Amphetamine Vs. Methamphetamine | What’s The Difference Between Adderall & Meth?
Amphetamine is legally sold as Adderall, a central nervous system stimulant that can treat attention deficit hyperactivity disorder (ADHD) or narcolepsy, a sleep disorder.
Methamphetamine (or meth) has similar effects as amphetamine but is generally stronger. It is legally available as the prescription drug Desoxyn and treats obesity as well as ADHD symptoms. However, meth is also a powerful illegal drug.
Adderall Vs. Meth: Similarities
Adderall and meth both affect the central nervous system. Both are thought to affect neurotransmitters in the brain (such as dopamine, noradrenaline, and serotonin) that control movement, attention, and motor functions.
Adderall and meth affect the same parts of the brain. The effects of meth and the effects of Adderall are often similar, especially at lower doses.
Common side effects of both drugs include:
- dry mouth
- increased blood pressure and heart rate
- increased alertness and wakefulness
- weight loss (after prolonged use)
Amphetamine and meth are both Schedule II controlled substances. They are habit-forming and have a high potential for substance abuse, which can lead to dependence, drug addiction, and eventual withdrawal.
Adderall and meth share several withdrawal symptoms, including:
- sleeping problems
Both drugs can also be deadly when mixed with alcohol.
Adderall Vs. Meth: Differences
While Adderall and meth are similar, they have several key differences.
Strength Of Adderall Vs. Strength Of Meth
Even in low doses, meth is a stronger substance than amphetamine, and is more likely to cause many severe or permanent long-term effects. The effects of Adderall tend to last longer than the effects of methamphetamine, which can lead one to take more doses of meth over a period of time.
One well-known effect of meth is “meth mouth,” where the teeth and gums decay until they have to be removed. Psychosis, which can affect your mental health and lead to paranoia, hallucinations, and delusions, can also be caused by meth.
While these health issues have also been reported by Adderall users on some occasions, they are usually less likely because Adderall is a weaker drug.
Reasons For Use & Abuse
Adderall and methamphetamine can both treat ADHD, but they are often used for different reasons.
Adderall is commonly abused by students looking to improve their concentration or performance. It is known as an “ivy league drug” or “smart pill” when abused this way.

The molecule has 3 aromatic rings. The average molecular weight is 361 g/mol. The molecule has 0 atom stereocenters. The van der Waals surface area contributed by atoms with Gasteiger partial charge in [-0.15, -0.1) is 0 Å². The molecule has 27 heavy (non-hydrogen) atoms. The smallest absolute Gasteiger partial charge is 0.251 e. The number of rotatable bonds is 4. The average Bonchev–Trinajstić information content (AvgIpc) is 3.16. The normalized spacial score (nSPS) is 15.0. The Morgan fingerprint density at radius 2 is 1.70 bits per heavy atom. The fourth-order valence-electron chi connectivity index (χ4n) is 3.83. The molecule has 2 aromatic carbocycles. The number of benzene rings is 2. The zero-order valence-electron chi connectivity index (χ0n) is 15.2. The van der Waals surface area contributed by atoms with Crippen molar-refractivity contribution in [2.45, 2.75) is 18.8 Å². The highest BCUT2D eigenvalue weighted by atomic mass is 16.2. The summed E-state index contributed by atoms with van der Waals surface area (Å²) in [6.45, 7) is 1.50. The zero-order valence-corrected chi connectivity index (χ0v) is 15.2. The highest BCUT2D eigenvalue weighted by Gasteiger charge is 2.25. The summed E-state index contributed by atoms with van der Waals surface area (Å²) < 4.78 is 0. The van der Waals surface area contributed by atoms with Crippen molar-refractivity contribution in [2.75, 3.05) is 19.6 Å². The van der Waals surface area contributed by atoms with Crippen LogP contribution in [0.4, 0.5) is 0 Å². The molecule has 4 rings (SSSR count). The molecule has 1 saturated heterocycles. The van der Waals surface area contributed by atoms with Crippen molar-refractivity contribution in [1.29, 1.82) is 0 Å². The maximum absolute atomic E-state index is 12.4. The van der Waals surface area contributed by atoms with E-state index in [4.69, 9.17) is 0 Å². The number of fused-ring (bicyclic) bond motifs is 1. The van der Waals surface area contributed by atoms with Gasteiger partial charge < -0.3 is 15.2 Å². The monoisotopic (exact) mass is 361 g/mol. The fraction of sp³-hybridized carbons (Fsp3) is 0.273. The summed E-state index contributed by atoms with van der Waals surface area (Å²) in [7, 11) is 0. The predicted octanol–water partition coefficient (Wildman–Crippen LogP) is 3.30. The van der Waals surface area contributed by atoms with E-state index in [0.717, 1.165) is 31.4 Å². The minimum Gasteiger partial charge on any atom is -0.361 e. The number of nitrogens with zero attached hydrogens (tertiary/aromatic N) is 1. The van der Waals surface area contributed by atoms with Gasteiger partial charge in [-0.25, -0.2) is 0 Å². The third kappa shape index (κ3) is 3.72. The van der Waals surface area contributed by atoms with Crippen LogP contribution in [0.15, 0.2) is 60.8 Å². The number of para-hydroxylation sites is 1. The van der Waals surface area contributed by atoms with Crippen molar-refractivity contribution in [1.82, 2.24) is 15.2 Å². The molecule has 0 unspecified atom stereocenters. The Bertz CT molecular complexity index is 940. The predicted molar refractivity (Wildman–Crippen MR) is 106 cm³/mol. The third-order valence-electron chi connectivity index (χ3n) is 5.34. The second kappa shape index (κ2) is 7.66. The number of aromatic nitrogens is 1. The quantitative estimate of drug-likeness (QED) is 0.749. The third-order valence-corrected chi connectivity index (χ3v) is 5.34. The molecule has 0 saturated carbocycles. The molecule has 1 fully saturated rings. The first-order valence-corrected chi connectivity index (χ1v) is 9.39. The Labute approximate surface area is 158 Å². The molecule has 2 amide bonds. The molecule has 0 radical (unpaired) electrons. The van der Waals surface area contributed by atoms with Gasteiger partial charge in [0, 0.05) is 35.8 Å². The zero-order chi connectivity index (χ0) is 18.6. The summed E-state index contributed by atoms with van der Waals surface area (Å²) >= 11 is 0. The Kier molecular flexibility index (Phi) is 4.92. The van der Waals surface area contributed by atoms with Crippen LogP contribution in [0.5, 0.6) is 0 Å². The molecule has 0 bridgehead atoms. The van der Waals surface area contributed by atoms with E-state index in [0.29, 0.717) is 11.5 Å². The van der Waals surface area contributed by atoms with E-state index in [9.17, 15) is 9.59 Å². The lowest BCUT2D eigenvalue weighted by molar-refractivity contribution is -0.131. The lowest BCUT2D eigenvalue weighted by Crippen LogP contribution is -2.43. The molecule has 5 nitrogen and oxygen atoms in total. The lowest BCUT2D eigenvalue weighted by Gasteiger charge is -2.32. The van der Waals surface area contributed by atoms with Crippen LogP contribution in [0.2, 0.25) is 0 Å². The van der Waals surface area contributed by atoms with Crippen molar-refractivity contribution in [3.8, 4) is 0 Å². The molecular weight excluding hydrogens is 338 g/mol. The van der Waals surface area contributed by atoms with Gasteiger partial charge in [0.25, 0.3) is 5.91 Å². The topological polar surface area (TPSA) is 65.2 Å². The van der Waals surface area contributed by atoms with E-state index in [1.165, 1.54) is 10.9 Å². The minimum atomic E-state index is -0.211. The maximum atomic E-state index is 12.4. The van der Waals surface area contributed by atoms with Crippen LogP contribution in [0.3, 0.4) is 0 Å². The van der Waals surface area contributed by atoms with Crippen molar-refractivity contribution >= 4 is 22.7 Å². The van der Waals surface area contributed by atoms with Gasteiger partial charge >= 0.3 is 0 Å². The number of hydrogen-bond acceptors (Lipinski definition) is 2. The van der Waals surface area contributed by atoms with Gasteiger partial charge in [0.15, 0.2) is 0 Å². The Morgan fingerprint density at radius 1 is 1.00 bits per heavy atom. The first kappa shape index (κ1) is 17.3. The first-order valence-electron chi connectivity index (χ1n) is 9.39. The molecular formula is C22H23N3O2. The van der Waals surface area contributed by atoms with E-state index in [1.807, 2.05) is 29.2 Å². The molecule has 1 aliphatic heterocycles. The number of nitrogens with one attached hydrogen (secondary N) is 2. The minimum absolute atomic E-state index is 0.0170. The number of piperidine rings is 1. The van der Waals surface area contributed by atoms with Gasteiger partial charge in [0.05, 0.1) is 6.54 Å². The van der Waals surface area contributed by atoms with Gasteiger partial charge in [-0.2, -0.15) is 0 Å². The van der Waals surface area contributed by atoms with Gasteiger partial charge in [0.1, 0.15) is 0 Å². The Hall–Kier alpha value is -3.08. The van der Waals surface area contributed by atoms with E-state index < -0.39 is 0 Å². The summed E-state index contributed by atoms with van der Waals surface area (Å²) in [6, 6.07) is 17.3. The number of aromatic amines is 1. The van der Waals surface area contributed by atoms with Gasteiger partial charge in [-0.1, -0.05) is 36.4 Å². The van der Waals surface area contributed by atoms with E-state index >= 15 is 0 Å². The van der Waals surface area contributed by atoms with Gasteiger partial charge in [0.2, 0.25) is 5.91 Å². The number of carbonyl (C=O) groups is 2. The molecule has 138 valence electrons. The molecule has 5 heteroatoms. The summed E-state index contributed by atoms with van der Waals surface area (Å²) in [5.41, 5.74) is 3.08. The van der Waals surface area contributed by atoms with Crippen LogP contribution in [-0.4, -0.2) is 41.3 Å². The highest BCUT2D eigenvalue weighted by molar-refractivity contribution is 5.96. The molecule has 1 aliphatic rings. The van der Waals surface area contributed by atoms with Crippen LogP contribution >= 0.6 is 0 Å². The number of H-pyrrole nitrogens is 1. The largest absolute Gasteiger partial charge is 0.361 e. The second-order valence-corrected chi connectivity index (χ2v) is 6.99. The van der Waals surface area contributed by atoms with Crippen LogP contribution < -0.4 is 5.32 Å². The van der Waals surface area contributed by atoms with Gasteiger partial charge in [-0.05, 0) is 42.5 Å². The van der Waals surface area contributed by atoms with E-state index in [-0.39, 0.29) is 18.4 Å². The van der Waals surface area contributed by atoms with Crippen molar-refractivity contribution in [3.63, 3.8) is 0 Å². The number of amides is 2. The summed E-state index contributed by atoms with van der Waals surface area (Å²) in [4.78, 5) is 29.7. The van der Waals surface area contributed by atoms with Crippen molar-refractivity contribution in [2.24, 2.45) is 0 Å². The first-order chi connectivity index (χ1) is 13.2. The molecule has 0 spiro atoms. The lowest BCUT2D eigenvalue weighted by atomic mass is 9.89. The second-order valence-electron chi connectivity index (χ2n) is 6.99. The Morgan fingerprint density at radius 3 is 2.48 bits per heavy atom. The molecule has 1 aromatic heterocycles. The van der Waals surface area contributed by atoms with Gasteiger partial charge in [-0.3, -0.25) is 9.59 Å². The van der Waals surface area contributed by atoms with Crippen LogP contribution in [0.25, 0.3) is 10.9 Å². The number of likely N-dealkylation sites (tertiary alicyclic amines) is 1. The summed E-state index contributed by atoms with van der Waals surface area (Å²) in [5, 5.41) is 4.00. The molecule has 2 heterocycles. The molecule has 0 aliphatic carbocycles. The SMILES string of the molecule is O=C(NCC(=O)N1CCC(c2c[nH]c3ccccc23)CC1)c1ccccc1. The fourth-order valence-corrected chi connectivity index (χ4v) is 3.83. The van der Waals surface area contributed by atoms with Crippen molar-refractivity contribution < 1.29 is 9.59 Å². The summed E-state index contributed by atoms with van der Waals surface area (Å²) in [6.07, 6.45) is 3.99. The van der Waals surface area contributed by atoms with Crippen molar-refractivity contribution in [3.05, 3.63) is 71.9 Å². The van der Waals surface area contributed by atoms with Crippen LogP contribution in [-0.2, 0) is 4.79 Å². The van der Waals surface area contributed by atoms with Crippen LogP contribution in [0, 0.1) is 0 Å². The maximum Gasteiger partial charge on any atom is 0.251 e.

Methamphetamine can treat obesity in the short-term, while Adderall cannot. However, meth is commonly abused by people looking for a general “rush” or “high.” It can be abused to feel more awake, increase productivity, or simply for fun.
The strength of methamphetamine can cause more intense rushes or highs than Adderall, but can also lead to more severe health effects.
Dosage & Regulation
Adderall comes in many forms. It is available in doses between 5 mg to 30 mg, and has immediate-release and extended-release pills. While Adderall abuse is an issue, it still sees widespread use for its intended purpose of treating ADHD.
Desoxyn is the only legal form of meth in the United States. However, illicit meth distribution and use comes in many forms.
Meth powder and crystal meth are two powerful, illegal forms of meth, and doses can vary from dealer to dealer. Illicit meth use can increase the chances of overdose and other side effects.
Treatment Options For Stimulant Addiction
Currently, no medications are approved to treat amphetamine or methamphetamine addiction.
Both substances are habit-forming stimulants that can cause unpleasant withdrawal symptoms. A supervised drug detox may be needed to withdraw from either Adderall or meth safely, where your symptoms are monitored and managed.
Extended inpatient stays at a treatment center may also help you recover in a safe environment.
If you or a loved one struggles with stimulant addiction, please contact us to learn more about our treatment programs.
National Institute on Drug Abuse - Commonly Used Drugs Charts | National Institute on Drug Abuse (NIDA)
National Institute on Drug Abuse - Methamphetamine DrugFacts | National Institute on Drug Abuse (NIDA)
National Institutes of Health - Prescription stimulants in individuals with and without attention deficit hyperactivity disorder: misuse, cognitive impact, and adverse effects
U.S. National Library of Medicine - Amphetamine | C9H13N - PubChem
U.S. National Library of Medicine - Methamphetamine | C10H15N - PubChem
U.S. National Library of Medicine - Dextroamphetamine and Amphetamine
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